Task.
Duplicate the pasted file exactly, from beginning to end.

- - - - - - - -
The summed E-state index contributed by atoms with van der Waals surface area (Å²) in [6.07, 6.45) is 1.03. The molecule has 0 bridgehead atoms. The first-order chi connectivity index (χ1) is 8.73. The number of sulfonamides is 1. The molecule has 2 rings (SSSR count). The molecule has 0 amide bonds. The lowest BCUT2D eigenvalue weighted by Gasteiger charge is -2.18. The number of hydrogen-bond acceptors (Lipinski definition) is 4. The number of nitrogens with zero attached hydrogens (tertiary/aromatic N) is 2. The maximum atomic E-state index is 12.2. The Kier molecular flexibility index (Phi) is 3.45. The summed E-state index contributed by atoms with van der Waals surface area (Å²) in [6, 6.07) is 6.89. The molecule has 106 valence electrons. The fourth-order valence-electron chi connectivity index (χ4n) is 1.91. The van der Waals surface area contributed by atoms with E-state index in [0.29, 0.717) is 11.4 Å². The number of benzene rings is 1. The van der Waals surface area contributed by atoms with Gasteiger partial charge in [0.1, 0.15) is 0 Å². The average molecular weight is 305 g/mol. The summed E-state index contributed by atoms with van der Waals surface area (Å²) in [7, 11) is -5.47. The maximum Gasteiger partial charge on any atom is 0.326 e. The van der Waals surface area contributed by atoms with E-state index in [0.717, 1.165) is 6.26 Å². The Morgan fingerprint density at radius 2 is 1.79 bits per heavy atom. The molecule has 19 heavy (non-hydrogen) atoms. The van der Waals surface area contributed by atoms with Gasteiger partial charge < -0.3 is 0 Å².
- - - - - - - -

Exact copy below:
The summed E-state index contributed by atoms with van der Waals surface area (Å²) in [6.07, 6.45) is 1.03. The molecule has 0 bridgehead atoms. The first-order chi connectivity index (χ1) is 8.73. The number of sulfonamides is 1. The molecule has 2 rings (SSSR count). The molecule has 0 amide bonds. The lowest BCUT2D eigenvalue weighted by Gasteiger charge is -2.18. The number of hydrogen-bond acceptors (Lipinski definition) is 4. The number of nitrogens with zero attached hydrogens (tertiary/aromatic N) is 2. The maximum atomic E-state index is 12.2. The Kier molecular flexibility index (Phi) is 3.45. The summed E-state index contributed by atoms with van der Waals surface area (Å²) in [6, 6.07) is 6.89. The molecule has 106 valence electrons. The fourth-order valence-electron chi connectivity index (χ4n) is 1.91. The van der Waals surface area contributed by atoms with E-state index in [0.29, 0.717) is 11.4 Å². The number of benzene rings is 1. The van der Waals surface area contributed by atoms with Gasteiger partial charge in [0.1, 0.15) is 0 Å². The average molecular weight is 305 g/mol. The summed E-state index contributed by atoms with van der Waals surface area (Å²) in [7, 11) is -5.47. The maximum Gasteiger partial charge on any atom is 0.326 e. The van der Waals surface area contributed by atoms with E-state index in [0.717, 1.165) is 6.26 Å². The Morgan fingerprint density at radius 2 is 1.79 bits per heavy atom. The molecule has 19 heavy (non-hydrogen) atoms. The van der Waals surface area contributed by atoms with Gasteiger partial charge < -0.3 is 0 Å².